Bloor Street, Toronto
This is a stretch of storefronts along Bloor street near Christie Pits. Take a look at the signs on the storefronts. None of these stores are restaurants.
This is something that was brought to my attention by Pierre Filion at an event I was invited to speak at back in June. Pierre, who travels often in his work, describes bookstores and record shops as some of the best places to pass the time and learn about new cities. All over North America, these shops are being replaced by bars, cafes and restaurants. In fact, large districts of cities are being sorted into syncopated placements of bars, cafes and restaurants.
All that being said, this picture shouldn't really be at all surprising to you. But the laundromat, small salon, drugstore and record shop are all uses that are being displaced from many gentrifying city neighourhoods. The geography, displacement and succession of retail uses in city districts is an interesting topic that describes underlying economic forces at work in neighbourhoods.
If you were to walk along Bloor from Bay westward, you would see a progression of retail uses from very high yield retail boutiques to bars and restaurants eventually into more diverse retail and mixed residential uses. If you were to do this year on year, even from only as far back as 2005, you would notice that distribution stretching ever more westward.
This process is something that has been long understood. Back in the 1960s, Jane Jacobs wrote about the self-destructing tendencies of successful, diverse neighbourhoods. Others have written about the ways that new retail capital influence neighbourhood change. This is something that has happened along Queen street in Toronto. In an almost continuous stretch for the nearly three kilometres from University Ave to Dufferin St, you find boutique shops, cafes, bars and restaurants.
To the west of Dufferin is contested space, currently undergoing a transition. In 2012, local councillors concerned about the gentrifying monotony, and associated nuisance of this concentrating type of neighbourhood change tired to restrict the number of “nightspots” to twenty-five percent of businesses to the west of Dufferin. (This was also tried on Ossington Ave. in 2009 arguably with only limited success).
This process is a long recognised part of neighbourhood change but it is notable for the scale on which it now occurs. Many retails uses that were once supportive of downtown neighbourhoods have been priced out of downtowns altogether, leaving vast swaths of entertainment districts in their place.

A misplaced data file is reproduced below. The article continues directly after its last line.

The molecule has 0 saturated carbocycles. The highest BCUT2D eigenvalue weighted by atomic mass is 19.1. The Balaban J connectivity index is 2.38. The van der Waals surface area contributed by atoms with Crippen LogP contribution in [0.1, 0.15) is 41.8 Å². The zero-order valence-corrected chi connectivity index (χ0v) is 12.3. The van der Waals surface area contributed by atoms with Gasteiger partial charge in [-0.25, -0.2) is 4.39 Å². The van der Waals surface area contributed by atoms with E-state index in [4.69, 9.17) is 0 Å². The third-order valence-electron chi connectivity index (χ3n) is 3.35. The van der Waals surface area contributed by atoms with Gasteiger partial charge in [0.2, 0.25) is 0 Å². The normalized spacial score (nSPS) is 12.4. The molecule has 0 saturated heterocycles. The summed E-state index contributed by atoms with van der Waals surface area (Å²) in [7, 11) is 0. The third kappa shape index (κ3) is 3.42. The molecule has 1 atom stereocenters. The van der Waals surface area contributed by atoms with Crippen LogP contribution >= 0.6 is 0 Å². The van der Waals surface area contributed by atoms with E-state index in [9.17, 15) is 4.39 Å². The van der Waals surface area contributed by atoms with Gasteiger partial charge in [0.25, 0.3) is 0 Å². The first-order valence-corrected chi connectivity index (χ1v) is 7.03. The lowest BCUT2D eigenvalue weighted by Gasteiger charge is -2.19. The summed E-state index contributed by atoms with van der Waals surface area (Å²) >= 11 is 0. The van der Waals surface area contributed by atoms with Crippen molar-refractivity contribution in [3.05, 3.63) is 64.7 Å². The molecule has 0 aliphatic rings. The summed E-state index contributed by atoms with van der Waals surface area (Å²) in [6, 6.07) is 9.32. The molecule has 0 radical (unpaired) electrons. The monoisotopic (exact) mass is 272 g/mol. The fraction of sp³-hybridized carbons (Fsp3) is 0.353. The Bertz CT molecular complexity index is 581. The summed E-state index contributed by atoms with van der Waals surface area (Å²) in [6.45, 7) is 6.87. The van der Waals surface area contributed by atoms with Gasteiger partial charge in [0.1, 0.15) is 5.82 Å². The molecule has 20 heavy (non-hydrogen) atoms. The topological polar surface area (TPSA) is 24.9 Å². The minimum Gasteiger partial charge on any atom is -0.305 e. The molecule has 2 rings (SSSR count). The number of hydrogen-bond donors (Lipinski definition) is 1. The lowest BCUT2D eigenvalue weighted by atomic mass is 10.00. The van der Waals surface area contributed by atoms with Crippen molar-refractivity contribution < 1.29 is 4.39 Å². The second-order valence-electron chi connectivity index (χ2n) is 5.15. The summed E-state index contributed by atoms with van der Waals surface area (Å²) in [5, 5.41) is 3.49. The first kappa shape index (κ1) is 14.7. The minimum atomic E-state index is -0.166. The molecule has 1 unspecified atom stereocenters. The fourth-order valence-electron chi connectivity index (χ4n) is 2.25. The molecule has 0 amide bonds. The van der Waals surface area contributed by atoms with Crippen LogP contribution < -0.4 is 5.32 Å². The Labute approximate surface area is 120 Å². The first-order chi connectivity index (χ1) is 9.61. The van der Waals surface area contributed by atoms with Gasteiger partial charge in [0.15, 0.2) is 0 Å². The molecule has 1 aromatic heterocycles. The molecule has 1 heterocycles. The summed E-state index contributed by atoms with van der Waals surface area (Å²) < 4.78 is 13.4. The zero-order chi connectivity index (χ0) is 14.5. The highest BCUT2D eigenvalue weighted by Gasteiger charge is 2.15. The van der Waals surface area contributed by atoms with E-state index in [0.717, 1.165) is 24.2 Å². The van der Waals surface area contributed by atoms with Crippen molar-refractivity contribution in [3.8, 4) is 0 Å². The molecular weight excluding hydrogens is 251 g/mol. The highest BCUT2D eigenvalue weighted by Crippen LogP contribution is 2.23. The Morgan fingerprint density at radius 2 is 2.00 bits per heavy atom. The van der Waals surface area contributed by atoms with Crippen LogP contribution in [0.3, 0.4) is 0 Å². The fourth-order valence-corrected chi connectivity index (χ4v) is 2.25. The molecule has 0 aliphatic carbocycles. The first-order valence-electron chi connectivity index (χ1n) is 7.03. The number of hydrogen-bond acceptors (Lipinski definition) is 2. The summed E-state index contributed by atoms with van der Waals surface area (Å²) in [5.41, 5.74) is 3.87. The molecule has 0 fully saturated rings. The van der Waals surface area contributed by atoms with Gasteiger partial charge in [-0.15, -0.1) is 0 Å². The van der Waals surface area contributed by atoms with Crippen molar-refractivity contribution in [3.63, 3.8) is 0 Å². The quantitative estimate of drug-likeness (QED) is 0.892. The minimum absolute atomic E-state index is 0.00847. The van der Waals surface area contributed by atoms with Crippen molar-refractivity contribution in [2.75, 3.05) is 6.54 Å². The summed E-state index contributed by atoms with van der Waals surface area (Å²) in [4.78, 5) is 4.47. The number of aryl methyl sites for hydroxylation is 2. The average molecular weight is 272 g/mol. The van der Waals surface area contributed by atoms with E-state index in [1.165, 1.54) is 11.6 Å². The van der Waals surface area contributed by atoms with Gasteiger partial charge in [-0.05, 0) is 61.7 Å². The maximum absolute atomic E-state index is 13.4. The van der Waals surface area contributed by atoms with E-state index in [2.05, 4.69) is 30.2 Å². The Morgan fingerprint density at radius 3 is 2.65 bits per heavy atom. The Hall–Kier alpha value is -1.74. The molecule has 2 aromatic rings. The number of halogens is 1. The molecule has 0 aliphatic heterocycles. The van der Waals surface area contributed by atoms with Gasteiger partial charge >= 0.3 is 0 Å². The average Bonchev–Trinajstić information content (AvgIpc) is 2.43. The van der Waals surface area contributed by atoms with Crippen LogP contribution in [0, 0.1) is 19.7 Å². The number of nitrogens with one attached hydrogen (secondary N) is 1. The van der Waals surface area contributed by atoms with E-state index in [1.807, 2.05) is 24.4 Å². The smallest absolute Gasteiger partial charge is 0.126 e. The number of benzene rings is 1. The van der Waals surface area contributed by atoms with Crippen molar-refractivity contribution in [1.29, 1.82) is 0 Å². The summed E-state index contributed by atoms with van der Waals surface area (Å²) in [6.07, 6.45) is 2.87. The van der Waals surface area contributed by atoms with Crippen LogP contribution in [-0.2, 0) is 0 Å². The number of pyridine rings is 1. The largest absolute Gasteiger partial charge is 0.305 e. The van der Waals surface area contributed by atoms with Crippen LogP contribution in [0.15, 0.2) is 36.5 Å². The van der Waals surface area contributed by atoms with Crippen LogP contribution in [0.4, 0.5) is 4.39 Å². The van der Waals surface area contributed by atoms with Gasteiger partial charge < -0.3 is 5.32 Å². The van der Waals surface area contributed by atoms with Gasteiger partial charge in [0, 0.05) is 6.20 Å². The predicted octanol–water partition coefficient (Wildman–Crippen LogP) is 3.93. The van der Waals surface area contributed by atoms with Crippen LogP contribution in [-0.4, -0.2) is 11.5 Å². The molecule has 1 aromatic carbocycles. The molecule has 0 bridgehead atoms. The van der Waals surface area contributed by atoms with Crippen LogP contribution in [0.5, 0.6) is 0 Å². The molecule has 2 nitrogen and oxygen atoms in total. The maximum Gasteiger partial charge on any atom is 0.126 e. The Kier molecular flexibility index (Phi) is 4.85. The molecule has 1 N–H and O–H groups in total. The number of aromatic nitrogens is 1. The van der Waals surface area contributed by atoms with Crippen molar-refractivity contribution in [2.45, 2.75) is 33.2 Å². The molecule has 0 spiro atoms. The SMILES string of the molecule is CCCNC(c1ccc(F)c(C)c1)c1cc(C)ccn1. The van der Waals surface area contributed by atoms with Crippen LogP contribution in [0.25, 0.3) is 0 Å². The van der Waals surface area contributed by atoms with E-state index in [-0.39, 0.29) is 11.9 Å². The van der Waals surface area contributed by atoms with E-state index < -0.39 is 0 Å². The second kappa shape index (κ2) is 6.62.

While such injections of new capital are signs of positive economic development we should always be mindful of the associated consequences. Displaced retail uses are often relied upon by long-term, low income residents. Middle income residents often move into these transitioning neighbourhoods because of their popularity but face continually diminishing local retail diversity, traveling farther afield for once localy available products and services. Also, the monotony brought by this process of succession in some districts can lead to loss of popularity and their ultimate failure. This is a process detailed in Jane Jacobs, The Death and Life of Great American Cities.
As one blogger writes of Ossington nightlife in 2009,
"Buzz ’hoods pop up and then inflate like giant, shiny balloons until the pricks roll in and pop them. Sadly, I think it would be hard to fit any more hot air into this strip. It’s time to move along. I’ve got my eyes on Dundas West this year."
So look for laundromats, small salons, drugstores and record shops and look at the neighbourhood surrounding them. It might prove an interesting exercise in gauging neighbourhood change.
You can read more about the incredibly interesting neighbourhood of South Parkdale (Queen, west of Dufferin) in Tom Slater's work. You can read more about the influences of new retail capital in neighbourhood change in New York from the perspective of working class residents in Zukin et al. (2009).
Also, you can read about Jane Jacobs' description of the self-destruction of diversity in Chapter 13 of The Death and Life of Great American Cities. This is a book that always benefits from a closer re-read (as I'm doing now). Many chapters caution of oversimplification of her writing and after reading the book a second or third time, you can begin to see this. Cities are complex social creations and that's why studying them can be so rewarding.